Here is one for you . . .
We have several Redhat Enterprise 3 boxes with NIS, NFS, and the automounter running. Every so often in one particular automounted directory, directories with names matching executables will show up owned by root. Below is a sample listing of some of the directories:
dr-xr-xr-x 2 root root 4096 Feb 9 13:07 df
dr-xr-xr-x 2 root root 4096 Feb 10 12:56 file-roller
dr-xr-xr-x 2 root root 4096 Feb 16 14:03 metacity
dr-xr-xr-x 2 root root 4096 Feb 9 12:17 nautilus
dr-xr-xr-x 2 root root 4096 Feb 9 07:23 sh
Notice they are not created all at the same time. The "shell command" directories like df and sh don't seem to cause much of a problem. But things go downhill fact when the ones like metacity and nautilus show up, mostly because users have this directory in their search path. These bogus directories are empty, but they are found first because of people PATHs and the real executable are not found.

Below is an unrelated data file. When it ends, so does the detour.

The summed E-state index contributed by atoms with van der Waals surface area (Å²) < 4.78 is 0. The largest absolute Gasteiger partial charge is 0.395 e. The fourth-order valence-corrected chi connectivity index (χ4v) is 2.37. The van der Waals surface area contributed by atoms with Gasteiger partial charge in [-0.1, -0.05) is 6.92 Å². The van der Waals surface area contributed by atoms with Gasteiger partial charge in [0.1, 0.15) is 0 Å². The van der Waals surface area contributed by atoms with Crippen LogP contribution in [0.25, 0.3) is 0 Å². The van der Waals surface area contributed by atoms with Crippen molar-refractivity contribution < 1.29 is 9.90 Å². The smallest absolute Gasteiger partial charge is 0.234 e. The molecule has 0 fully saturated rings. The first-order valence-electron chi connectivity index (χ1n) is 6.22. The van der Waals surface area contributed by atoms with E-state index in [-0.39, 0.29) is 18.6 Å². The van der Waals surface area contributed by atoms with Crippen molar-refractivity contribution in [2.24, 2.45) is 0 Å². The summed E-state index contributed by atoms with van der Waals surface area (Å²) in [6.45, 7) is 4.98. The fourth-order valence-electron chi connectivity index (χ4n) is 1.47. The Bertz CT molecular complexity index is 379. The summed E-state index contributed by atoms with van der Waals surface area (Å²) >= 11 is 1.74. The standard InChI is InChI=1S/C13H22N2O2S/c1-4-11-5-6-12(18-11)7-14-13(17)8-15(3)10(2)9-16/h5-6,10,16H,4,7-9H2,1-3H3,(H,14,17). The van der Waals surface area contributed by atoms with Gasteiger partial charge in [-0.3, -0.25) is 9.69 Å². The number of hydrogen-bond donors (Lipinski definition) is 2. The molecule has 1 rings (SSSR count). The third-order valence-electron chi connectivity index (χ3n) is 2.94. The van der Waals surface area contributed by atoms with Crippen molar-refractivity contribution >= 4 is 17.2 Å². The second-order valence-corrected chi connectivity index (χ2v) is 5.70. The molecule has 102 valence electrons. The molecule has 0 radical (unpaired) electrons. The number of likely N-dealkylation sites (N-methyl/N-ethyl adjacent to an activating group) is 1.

At first I thought this was a problem due to the browsing, or ghost, feature of the automounter; mostly because I saw the automount requests for the directories in the /var/log/messages file. I turned off the ghost option and things stablized for about week. The problem has come back with a vengence this week and no changes have been made to re-enable the ghosting feature of the automounter.
I have no idea how to track what application or package is requesting these mounts via the automounter. How can I find this out?
I delete the directories but the keep coming back!
HELP!!!! Any idea are welcome.